Les aiguilles de Port Caton (The Port Coton Needles) on Belle-Île-en-Mer;
Jardin des Remparts with view of the church of Saint Patern in Vannes, Brittany France

4th Day: La Belle-Iloise fish cannery, Saint-Calo Islet, Swim at Plage Des Govelins

La Belle-Iloise fish cannery

The fish cannery in Quiberon has a long and storied history, specializing in the production of high-quality sardine and tuna products. These delectable offerings are primarily sold directly from the factory or its outlets. We took a quick guided tour and ended up spending nearly 200 Euros on a variety of canned fish products.

Saint-Cado (Île de Saint-Cado)

Saint-Cado islet (Île de Saint-Cado) in Morbihan is just a short drive from Lorient. Nestled in the heart of the Etel river, linked to the mainland by a legendary stone bridge, this village is a hidden treasure of Brittany. While it only takes around 15 minutes to stroll around the Saint-Cado islet, the magical setting of the landscape attracted us so much, we ended up spending a delightful two hours on this tiny treasure.

Swim at Plage Des Govelins

The weather was lovely, and it was still early in the afternoon. We spotted some locals taking a dip near the beach. Although the air was warm for autumn, the water, unfortunately, wasn’t quite on the same page. We attempted a quick swim, lasting only five minutes because the water was a bit too chilly for a prolonged dip!

View of Little cottage with blue shutters (Nichtarguer) from the stone bridge, Saint-Cado;
the entrance of Ville Close Old Fortified Island
Giant Rock at Ploumanac’h on the Pink Granite Coast

5th Day: Domaine de Suscinio, Salt Marshes Museum, and Salt marshes around Guerande

Domaine de Suscinio

The trail from Suscinio Castle to the Atlantic Coast winds through a preserved natural area, featuring Suscinio Castle itself, a birdwatching platform, a stunning view of the Atlantic coastline, and a colourful lagoon.

Salt Marshes Museum

The Salt Marshes Museum in Batz-sur-Mer is a collection of information on the inner workings of salt pans, the rich history of Guerande salt, and an immersive journey into the life of a 19th-century salt worker.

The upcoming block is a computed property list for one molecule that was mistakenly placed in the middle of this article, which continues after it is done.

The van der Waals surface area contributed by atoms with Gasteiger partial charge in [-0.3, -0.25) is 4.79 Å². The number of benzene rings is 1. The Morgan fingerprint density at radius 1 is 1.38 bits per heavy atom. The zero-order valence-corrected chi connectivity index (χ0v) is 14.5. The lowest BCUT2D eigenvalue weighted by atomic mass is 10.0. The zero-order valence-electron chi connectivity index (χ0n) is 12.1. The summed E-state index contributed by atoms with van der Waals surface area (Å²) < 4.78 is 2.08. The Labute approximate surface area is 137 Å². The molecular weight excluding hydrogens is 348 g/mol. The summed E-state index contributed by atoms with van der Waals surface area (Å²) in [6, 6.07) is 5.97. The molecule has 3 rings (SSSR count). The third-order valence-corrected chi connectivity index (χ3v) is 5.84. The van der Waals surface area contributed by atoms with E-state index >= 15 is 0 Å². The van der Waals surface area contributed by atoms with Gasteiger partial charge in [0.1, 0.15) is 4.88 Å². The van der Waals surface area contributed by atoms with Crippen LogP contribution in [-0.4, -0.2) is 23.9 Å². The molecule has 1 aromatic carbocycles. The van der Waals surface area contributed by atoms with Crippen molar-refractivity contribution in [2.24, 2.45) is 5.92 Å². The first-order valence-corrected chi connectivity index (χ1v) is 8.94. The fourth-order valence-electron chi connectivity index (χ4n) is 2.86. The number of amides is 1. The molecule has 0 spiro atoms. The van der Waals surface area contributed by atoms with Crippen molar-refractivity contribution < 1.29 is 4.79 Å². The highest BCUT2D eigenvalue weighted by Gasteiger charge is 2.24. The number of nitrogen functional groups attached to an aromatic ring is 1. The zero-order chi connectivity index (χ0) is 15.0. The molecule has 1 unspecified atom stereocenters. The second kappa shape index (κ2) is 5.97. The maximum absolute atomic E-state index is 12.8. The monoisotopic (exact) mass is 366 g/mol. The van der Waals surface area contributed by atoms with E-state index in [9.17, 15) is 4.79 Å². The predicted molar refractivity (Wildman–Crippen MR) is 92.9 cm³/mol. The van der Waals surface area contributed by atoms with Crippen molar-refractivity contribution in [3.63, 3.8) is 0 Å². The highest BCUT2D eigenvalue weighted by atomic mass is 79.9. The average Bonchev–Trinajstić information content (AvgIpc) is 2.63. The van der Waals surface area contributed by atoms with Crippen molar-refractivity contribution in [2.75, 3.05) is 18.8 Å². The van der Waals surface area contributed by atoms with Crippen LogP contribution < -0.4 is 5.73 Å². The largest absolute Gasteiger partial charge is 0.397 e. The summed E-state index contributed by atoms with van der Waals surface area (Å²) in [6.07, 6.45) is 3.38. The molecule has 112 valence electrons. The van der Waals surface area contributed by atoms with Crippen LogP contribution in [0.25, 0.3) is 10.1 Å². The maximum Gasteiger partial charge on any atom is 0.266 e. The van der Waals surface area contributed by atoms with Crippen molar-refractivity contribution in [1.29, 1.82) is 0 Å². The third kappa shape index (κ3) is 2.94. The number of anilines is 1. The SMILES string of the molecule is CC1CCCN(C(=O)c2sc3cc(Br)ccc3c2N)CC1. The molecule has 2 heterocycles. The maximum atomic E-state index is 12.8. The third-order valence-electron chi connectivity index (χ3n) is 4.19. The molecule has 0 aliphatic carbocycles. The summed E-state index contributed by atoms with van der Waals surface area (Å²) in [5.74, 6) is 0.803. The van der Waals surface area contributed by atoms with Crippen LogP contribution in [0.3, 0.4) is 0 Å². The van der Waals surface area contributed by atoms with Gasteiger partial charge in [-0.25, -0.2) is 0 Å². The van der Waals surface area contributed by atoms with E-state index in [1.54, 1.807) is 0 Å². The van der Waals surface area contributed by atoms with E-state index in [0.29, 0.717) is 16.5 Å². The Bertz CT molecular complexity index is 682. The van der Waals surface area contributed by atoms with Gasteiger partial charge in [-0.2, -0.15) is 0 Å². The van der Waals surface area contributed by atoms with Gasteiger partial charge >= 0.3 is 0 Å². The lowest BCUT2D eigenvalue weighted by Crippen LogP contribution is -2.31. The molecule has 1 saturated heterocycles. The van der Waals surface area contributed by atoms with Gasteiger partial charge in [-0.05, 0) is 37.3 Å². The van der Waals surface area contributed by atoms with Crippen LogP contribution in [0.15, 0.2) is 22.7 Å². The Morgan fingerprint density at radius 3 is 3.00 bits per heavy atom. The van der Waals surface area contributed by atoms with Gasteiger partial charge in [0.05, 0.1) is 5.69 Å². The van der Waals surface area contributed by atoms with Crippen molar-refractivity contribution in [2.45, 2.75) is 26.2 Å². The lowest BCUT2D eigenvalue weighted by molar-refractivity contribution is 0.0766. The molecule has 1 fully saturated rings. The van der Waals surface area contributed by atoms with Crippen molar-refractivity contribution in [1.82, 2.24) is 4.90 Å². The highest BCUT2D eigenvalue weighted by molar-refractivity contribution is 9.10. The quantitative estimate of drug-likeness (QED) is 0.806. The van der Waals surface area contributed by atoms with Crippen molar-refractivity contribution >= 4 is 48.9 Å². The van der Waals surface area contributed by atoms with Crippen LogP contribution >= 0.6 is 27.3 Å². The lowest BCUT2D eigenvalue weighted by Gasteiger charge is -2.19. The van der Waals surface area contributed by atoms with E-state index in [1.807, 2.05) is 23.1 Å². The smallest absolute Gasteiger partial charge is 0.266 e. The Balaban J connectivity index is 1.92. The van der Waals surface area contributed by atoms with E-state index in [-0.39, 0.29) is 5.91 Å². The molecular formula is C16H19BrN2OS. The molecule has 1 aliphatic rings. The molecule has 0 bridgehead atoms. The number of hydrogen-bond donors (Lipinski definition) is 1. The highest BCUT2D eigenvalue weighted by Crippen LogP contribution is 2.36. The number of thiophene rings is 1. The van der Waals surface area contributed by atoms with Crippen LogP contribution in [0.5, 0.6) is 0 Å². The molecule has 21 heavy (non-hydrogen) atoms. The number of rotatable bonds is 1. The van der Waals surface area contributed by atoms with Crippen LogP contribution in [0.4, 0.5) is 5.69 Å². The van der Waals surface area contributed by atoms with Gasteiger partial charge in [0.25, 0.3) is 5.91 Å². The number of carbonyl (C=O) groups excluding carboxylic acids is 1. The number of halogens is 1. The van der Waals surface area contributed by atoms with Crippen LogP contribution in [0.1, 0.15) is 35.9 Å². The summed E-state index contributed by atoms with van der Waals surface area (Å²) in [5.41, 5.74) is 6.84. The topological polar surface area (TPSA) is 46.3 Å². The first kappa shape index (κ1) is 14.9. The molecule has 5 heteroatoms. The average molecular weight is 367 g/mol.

Salt marshes around Guerande

The salt marshes around Guerande are vast! Crisscrossing streets offer convenient exploration of the area. We parked our car in the center, capturing sunset scenes over the salt marshes—a truly fabulous experience. During the summer, there’s an opportunity to join a tour, delving into the art of salt harvesting and visiting a salt pond with a knowledgeable salt harvester.

Salt marshes around Guerande; Road Trip along the Brittany’s Coast
View of the Suscinio Castle anf the colourful lagoon, Brittany France

6th Day: Vannes old town

After days of nature exploration following our Brittany road trip itinerary, we longed for a more leisurely outing in Vannes Old Town. As the capital of Morbihan, the old town boasts a charming port, medieval architecture, delightful gardens, inviting squares, and a vibrant food scene to explore.

7th Day: Ville Close (Concarneau), Trélévern

Ville Close (Concarneau)

On our journey to the next house in Trélévern, we took a few hours of break at Concarneau and explored its fortified island, the Ville Close. The Ville Close is situated on a long island at the heart of Concarneau harbour. With its charming narrow streets, this walled town is just a stone’s throw away from the city and port.


As scheduled, we reached the vacation home at approximately 5:00 PM.

8th Day: Ploumanac’h pink rock hiking trail, Port de Trébeurden, and Île-Grande

Ploumanac’h pink rock hiking trail

One of the highlights of our road trip along Brittany’s coast was the incredible hike at Ploumanac’h on the Pink Granite Coast. The trail treated us to numerous viewpoints, offering glimpses of unique rocks emerging from the sea.

Port de Trébeurden

Following a seafood lunch at Plage de Trestraou, we ventured to Port de Trébeurden, located to the west of the small island l’Île Milliau. Unfortunately, as we reached the area in the afternoon, the tide had already submerged the pathway, preventing us from walking to the island.


With plenty of afternoon left to explore, we decided to turn our disappointment into excitement by heading to Île-Grande (Enez-Veur in Breton), an island situated on the north coast of Brittany, France. This island is connected to the mainland by a scenic road.

the rocky seabed of Ploumanac’h
Lighthouse (Phare de Men Ruz) at Ploumanac’h; Road Trip along the Brittany’s Coast

9th Day: Trélévern

Despite the rain, we made the most of our time by staying indoors at the holiday house. We engaged in lively board games and relished the fantastic sea view visible right from the comfort of our living room.

10th Day: Plougrescant peninsula, Treguier, La Roche‑Derrien, and Plage de Trestel

Le gouffre de Plougrescant